Read Daniel’s College of Optometrist blog
Daniel is well known throughout the industry for his insightful blogs and raising the profile of optometry and the importance of eye health to the public as part of his role as clinical adviser to the College of Optometrists, here are links to his blog. (Hosted externally)
This dementia awareness week, 14-20 May 2017, we are urging as many optometrists as possible to become a Dementia Friend and ensure their practice is dementia friendly.
You may have read an article in the news recently about an app that says its use can reduce the effects of presbyopia. College Clinical Adviser, Daniel Hardiman-McCartney, explains the background and what you should tell patients that ask about its effectiveness.
It is a truth universally acknowledged that a library in possession of historic spectacles must be in want of an optometrist to interpret them.
In the third of their series of blogs about Optometry Tomorrow 2017, Clinical Adviser Daniel Hardiman-McCartney and Head of Research Martin Cordiner discuss how clinical automation is about to impact practice.
Our Clinical Adviser runs through the latest topics in January’s Ophthalmic and Physiological Optics to catch his eye.
Facts. Alternative facts. Evidence. Statistics. Lies.
As optometrists, we spend most of our time looking after other people’s health, but have we taken time to consider our own and whether our choice of career has any impact?
In the first of their series of blogs about Optometry Tomorrow 2017, Clinical Adviser Daniel Hardiman-McCartney and Head of Research Martin Cordiner introduce the new imaging technology of OCT-A.
Our Clinical Adviser reports on a recent roundtable event hosted by the College to discuss the future of the optical profession.
The distribution of wealth has changed over the last two or three decades, and this trend is likely to continue. What impact might this be having on eye care?
In 2015, there was a proposed amendment to the Opticians Act 1989: a Private Members’ Bill to make provision for the sale of adjustable focus spectacles.
With over half a million low cost laser pointers now in circulation, optometrists should be aware of the harm that may result to in particular to children.
The Foresight Project examines the how the future of optometry might look up to 2030, including the potential impact of technology among other things.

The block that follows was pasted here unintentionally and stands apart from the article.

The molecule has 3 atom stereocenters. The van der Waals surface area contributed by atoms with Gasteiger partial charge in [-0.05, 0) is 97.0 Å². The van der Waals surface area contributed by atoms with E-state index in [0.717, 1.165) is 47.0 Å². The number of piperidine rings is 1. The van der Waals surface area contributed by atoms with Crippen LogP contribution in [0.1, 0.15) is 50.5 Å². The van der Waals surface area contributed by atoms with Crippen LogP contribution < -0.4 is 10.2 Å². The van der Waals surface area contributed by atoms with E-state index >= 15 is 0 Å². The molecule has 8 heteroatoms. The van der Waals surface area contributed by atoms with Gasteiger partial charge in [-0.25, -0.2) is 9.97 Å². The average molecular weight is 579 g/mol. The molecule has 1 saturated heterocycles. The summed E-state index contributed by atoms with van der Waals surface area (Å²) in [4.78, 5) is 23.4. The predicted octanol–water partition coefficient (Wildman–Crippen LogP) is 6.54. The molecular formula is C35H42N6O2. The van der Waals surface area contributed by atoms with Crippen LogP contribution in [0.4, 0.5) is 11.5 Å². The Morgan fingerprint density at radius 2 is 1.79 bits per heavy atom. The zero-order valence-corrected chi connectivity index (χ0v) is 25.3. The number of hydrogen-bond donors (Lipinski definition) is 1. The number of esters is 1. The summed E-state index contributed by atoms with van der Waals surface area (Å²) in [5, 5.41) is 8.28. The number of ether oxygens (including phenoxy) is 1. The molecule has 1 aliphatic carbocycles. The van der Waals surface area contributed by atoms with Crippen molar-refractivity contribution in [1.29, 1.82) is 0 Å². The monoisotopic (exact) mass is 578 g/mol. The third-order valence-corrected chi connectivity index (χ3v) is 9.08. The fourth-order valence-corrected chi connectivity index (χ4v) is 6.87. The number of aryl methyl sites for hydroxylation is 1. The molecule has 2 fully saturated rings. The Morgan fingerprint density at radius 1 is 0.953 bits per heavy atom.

You help numerous patients to see every day, but when was the last time you thought about how we see?
Clinical Adviser Daniel Hardiman-McCartney and Head of Research Martin Cordiner discuss why you should keep your referral worries in perspective.
Why is traditional lid hygiene still one of the alternative recommended options for treating blepharitis?
What do the latest findings on myopia mean for your practice?
How do research and practise work together to identify and manage glaucoma?
This week was the launch of Esme’s umbrella, a charity established to increase the awareness of Charles Bonnet Syndrome (CBS).
Is myopia associated with birth order in an earlier generation, and does education exposure attenuate the effect?
Are we altering our clinical practice, communication and patient information sufficiently to spare our patients the ill effects and unnecessary worry of cyberchondria?
As we pass the midway point of the summer holidays, the rush is on for parents to get their children’s eyes examined before the start of term.
The biggest eye care innovation in the coming years could be your smartphone.
The publication of the NICE guidance on glaucoma in 2009 had an unintended consequence – and created a tidal wave of referrals .
Last week Noel Gallagher, former front man of Oasis, announced he is losing his eyesight. So what’s the story? The likelihood is that Noel is affected by a common condition called presbyopia.
It’s not every day the College of Optometrists shares a news platform with Taylor Swift, Kim Kardashian and Julianne Moore, but Friday was not just any day.